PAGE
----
"fresh" meat on a street corner
So basically, while we were in Shanghai, we were also paying for two rooms, for three nights, at the Harbor Plaza. I used that fact as some leverage to gain a better rate for the nights we actually did stay there, but still, the average wasn't too good.
Saturday, as usual, we took public transportation, in this case a double decker trolley, similar to San Francisco's, although this is electric, not cable driven, and San Francisco's is single deck, not double....but hey, other than that....this is just as old and historic and was really a treat to ride, all for $2 HK, which is about .75 cents American. We left our hotel in North Point, which is appropriately named because it's on the eastern end of the island, took the trolley to the Central District stop and walked over to the Star Ferry to take across Victoria Bay to Kowloon.
(see pics) HK is comprised of HK Island, a few other islands I can't remember the names of, Kowloon, across the bay, and the New Territories, west of Kowloon, but HK Island is clearly the crown jewel. Speaking of which, HK is such an interesting mix of British and Chinese customs. Cars are right hand drive, and are driven on the right sides of the streets. And speaking of that,
although it's a mix of two cultures, HK is one of the wealthiest cities I've seen. This was illustrated minutes after we got out of the airport to find Andy, our driver, and saw two, jet-black Rolls Royce Phantoms, at $350k a copy, in line, and 12 S Class Mercedes lined up behind them.
We got over to the Kowloon side on the ferry and walked up to the Jade Market, which is world famous for selling unsuspecting tourists fake jade for really reasonable prices.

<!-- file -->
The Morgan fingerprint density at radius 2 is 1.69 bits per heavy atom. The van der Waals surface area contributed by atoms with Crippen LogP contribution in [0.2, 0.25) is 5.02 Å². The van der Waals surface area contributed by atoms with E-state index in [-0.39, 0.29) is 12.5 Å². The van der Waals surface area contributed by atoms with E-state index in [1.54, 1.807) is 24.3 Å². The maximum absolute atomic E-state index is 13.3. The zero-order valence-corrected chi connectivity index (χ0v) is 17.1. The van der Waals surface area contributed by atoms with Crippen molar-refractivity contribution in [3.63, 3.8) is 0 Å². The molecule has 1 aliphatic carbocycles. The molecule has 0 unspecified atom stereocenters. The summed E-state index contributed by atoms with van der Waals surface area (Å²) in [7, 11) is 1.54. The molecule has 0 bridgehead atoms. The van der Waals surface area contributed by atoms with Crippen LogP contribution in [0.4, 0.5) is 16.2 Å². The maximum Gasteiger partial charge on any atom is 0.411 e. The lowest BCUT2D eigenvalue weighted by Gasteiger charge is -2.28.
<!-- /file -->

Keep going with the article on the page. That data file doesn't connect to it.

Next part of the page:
guys playing a game
But it looked good so I bought some. I found out after the fact how to tell real jade from fake, and believe it or not, this stuff seems to be real. Both Kowloon and HK are a shopper's paradise and you could easily spend weeks walking in and out of shops from Armani and Chanel to some tiny shop selling knock off whatevers, and everything in between.
By the end of the day we had shopped like, well, ok, I'll say it, women. We headed down the street to a Starbucks a few blocks away and passed one of many camera stores. Alan has been in the market for a high end digital SLR so, since the shop had the minimum requirement--a seat for me to sit and rest my barking dogs--I was more than game. These guys have got this game down pat.
I tried to ask the shop owner what all this stuff was but he didn't understand my pantomimes
After they knew that Alan wanted a particular camera, they started to upsell on the lenses. Everytime he asked what was taking so long to get his camera from the back, the fast talking Chinese kid said, He's getting it, it'll be right out. Alan eventually got to the end of his rope with this kid and had him tear up the charge receipt.
Walking back to the Star Ferry terminal to head back to HK Island, we noticed the Peninsula Hotel, which I'd heard was spectacular. This hotel has always picked up guests from the airport or train station in a Rolls Royce, and sure enough, there were two dark green, with tan interior, Phantoms, along with a stable of Mercedes parked out front. We walked in to investigate and by every standard this hotel was.
..what are the words...opulent, elegant, sophisticated, and very expensive. I bought a few Cuban cigars and we left. Next to the Peninsula is the Sheraton, and inside the Sheraton is Morton's Steak House. I stared at the sign as if it offered salvation, which after two weeks of dumplings and rice, it surely did. We arrived at 5:15, but the restaurant didn't open until 5:30 so we sat in the bar and had a drink. (see pic) What a meal, man, the oysters for starters, then the steak, were just what we needed.